And Comey has the nerve to publicly voice a 'suspicion' he has that crime has gone up because cops aren't being violent enough.  Of course my tone is angry.  This is the best Obama can do for the head of the FBI?  

OK, that's when I went back to see Comey's whole speech.  It's on the FBI website here.
I wanted to see if he gave more possible causes than the protests against cops.  He does, but then he says, that for him the change in policing in response to protests is the real answer:
Maybe it’s the return of violent offenders after serving jail terms. Maybe it’s cheap heroin or synthetic drugs. Maybe after we busted up the large gangs, smaller groups are now fighting for turf. Maybe it’s a change in the justice system’s approach to bail or charging or sentencing. Maybe something has changed with respect to the availability of guns.
These are all useful suggestions, but to my mind none of them explain both the map and the calendar in disparate cities over the last 10 months.  (emphasis added)
He came to this conclusion, he says, by talking to cops.
"But I’ve also heard another explanation, in conversations all over the country. Nobody says it on the record, nobody says it in public, but police and elected officials are quietly saying it to themselves. And they’re saying it to me, and I’m going to say it to you. And it is the one explanation that does explain the calendar and the map and that makes the most sense to me.
Maybe something in policing has changed.
In today’s YouTube world, are officers reluctant to get out of their cars and do the work that controls violent crime? Are officers answering 911 calls but avoiding the informal contact that keeps bad guys from standing around, especially with guns?"
There is something to be said about getting on the ground and listening to what people say.  And I'm a firm believer about saying out loud what people are whispering.  But only if what they are whispering makes sense.  He talks, in his speech about getting data.  But random anecdotal accounts are not good data.  They may be useful for suggesting what data to pursue, but they reflect the biases and fears of the people who report them as much as, and often more than, the 'truth.'   I suspect if Comey had gone around the country and talked with people living in high crime areas, law abiding citizens and gang members too, he would have gotten a totally different account of why crime was going up.  Well actually, some of those folks would have agreed that they need somebody to stop the gangs and other violent characters in their neighborhoods.  And in Comey's speech he does talk about doing this in particular neighborhoods where he was in gang busting units.  But there are also neighborhoods where people are relatively safe from gangs and it's the cops they fear.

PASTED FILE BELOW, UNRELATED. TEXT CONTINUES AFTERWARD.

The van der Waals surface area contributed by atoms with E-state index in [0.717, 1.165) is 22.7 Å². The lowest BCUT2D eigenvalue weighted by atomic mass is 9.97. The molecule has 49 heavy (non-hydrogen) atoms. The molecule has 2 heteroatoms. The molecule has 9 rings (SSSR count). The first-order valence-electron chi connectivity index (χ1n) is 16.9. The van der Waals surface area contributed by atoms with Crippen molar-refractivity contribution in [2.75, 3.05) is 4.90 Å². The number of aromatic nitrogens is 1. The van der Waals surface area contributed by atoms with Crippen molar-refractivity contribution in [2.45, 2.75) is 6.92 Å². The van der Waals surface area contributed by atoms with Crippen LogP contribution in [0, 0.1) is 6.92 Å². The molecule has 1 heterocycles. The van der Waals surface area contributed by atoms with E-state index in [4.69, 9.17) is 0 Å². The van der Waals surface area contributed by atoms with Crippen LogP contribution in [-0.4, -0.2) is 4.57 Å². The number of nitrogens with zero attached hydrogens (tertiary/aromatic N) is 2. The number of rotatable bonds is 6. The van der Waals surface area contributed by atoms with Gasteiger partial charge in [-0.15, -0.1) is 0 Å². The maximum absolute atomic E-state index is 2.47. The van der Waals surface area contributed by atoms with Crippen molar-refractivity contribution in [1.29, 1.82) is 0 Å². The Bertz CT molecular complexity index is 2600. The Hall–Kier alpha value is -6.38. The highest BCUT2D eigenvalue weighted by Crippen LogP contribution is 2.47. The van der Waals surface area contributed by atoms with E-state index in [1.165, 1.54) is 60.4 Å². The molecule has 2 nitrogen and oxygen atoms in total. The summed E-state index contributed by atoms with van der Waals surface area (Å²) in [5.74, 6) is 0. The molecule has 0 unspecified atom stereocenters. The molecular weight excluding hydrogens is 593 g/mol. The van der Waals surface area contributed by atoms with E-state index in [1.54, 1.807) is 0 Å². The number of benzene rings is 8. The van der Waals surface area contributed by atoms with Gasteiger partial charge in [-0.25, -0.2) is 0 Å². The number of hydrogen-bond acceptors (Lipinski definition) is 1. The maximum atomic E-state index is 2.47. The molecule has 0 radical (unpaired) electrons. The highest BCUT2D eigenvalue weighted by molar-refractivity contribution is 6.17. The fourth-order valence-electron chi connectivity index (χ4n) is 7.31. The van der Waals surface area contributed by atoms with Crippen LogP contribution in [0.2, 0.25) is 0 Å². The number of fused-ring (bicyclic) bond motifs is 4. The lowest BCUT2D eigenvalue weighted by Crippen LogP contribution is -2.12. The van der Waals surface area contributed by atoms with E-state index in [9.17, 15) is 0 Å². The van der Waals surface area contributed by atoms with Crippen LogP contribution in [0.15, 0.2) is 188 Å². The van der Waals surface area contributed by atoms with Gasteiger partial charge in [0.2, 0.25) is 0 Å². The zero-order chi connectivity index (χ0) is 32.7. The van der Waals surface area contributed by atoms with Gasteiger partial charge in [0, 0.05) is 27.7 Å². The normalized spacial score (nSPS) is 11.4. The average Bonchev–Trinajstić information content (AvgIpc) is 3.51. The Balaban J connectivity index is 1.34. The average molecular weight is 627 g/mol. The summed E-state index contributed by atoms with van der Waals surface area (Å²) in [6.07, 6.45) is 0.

Law enforcement has been fighting gangs seriously since at least 1982.  Maybe if the time and money spent on fighting gangs had been used for Head Start and school lunch programs, for parent training and after school programs, fewer kids would have felt they had no choice but to join a gang.

But as I say, anecdotal data, isn't any good for making policy.  And how prepared are today's police to think through complex socioeconomic and political issues to determine the causes of crime and the solutions?  The cops on the beat are too close to the problem and not really trained to do good diagnosis of the causes of crime.

Back in the 1970s the LEEP program gave police departments lots of money to send their officers to college and graduate school.  Those funds dried up long ago.  Today's police officers are not particularly well educated.  Here's from the Bureau of Labor Statistics Occupational Standards Handbook on police work:


Police and detective applicants must have at least a high school education or GED and be a graduate of their agency’s training academy. Many agencies and some police departments require some college coursework or a college degree. Knowledge of a foreign language is an asset in many federal agencies and in certain geographical regions.
Candidates must be U.S. citizens, usually be at least 21 years old, have a driver’s license, and meet specific physical qualifications. Applicants may have to pass physical exams of vision, hearing, strength, and agility, as well as competitive written exams. Previous work or military experience is often seen as a plus. Candidates typically go through a series of interviews and may be asked to take lie detector and drug tests. A felony conviction may disqualify a candidate.
Are these they guys Comey spoke to?
"I spoke to officers privately in one big city precinct who described being surrounded by young people with mobile phone cameras held high, taunting them the moment they get out of their cars. They told me, “We feel like we’re under siege and we don’t feel much like getting out of our cars.”
These cops and these kids need to be playing basketball or pool together, like Comey said he did in law school.  They need to get past the facades of tough guy on both sides and relate as human to human.  Back to Comey's speech:
I’ve been told about a senior police leader who urged his force to remember that their political leadership has no tolerance for a viral video.
So the suggestion, the question that has been asked of me, is whether these kinds of things are changing police behavior all over the country.
And the answer is, I don’t know. I don’t know whether this explains it entirely, but I do have a strong sense that some part of the explanation is a chill wind blowing through American law enforcement over the last year. And that wind is surely changing behavior."  (emphasis added)